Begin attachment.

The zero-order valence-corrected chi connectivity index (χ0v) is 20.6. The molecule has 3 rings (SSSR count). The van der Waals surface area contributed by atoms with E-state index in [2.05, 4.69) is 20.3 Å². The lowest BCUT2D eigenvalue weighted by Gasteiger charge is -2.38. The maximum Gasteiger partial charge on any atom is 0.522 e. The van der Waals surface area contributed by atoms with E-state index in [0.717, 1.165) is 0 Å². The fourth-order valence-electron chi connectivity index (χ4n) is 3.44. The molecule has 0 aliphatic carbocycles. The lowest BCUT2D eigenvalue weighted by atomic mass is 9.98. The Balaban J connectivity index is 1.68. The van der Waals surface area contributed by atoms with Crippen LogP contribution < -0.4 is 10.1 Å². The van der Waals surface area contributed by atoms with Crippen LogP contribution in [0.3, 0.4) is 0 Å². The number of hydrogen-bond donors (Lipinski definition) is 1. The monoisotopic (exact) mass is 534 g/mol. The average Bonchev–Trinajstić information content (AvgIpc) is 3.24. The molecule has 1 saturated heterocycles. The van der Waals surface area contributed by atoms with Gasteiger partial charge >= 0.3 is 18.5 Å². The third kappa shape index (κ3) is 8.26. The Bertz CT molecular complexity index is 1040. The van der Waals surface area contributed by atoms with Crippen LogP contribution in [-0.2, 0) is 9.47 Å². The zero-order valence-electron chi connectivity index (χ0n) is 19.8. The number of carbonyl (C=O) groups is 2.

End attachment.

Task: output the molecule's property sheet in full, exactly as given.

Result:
The zero-order valence-corrected chi connectivity index (χ0v) is 20.6. The molecule has 3 rings (SSSR count). The van der Waals surface area contributed by atoms with E-state index in [2.05, 4.69) is 20.3 Å². The lowest BCUT2D eigenvalue weighted by Gasteiger charge is -2.38. The maximum Gasteiger partial charge on any atom is 0.522 e. The van der Waals surface area contributed by atoms with E-state index in [0.717, 1.165) is 0 Å². The fourth-order valence-electron chi connectivity index (χ4n) is 3.44. The molecule has 0 aliphatic carbocycles. The lowest BCUT2D eigenvalue weighted by atomic mass is 9.98. The Balaban J connectivity index is 1.68. The van der Waals surface area contributed by atoms with Crippen LogP contribution < -0.4 is 10.1 Å². The van der Waals surface area contributed by atoms with Crippen LogP contribution in [0.3, 0.4) is 0 Å². The number of hydrogen-bond donors (Lipinski definition) is 1. The monoisotopic (exact) mass is 534 g/mol. The average Bonchev–Trinajstić information content (AvgIpc) is 3.24. The molecule has 1 saturated heterocycles. The van der Waals surface area contributed by atoms with Gasteiger partial charge >= 0.3 is 18.5 Å². The third kappa shape index (κ3) is 8.26. The Bertz CT molecular complexity index is 1040. The van der Waals surface area contributed by atoms with Crippen LogP contribution in [-0.2, 0) is 9.47 Å². The zero-order valence-electron chi connectivity index (χ0n) is 19.8. The number of carbonyl (C=O) groups is 2.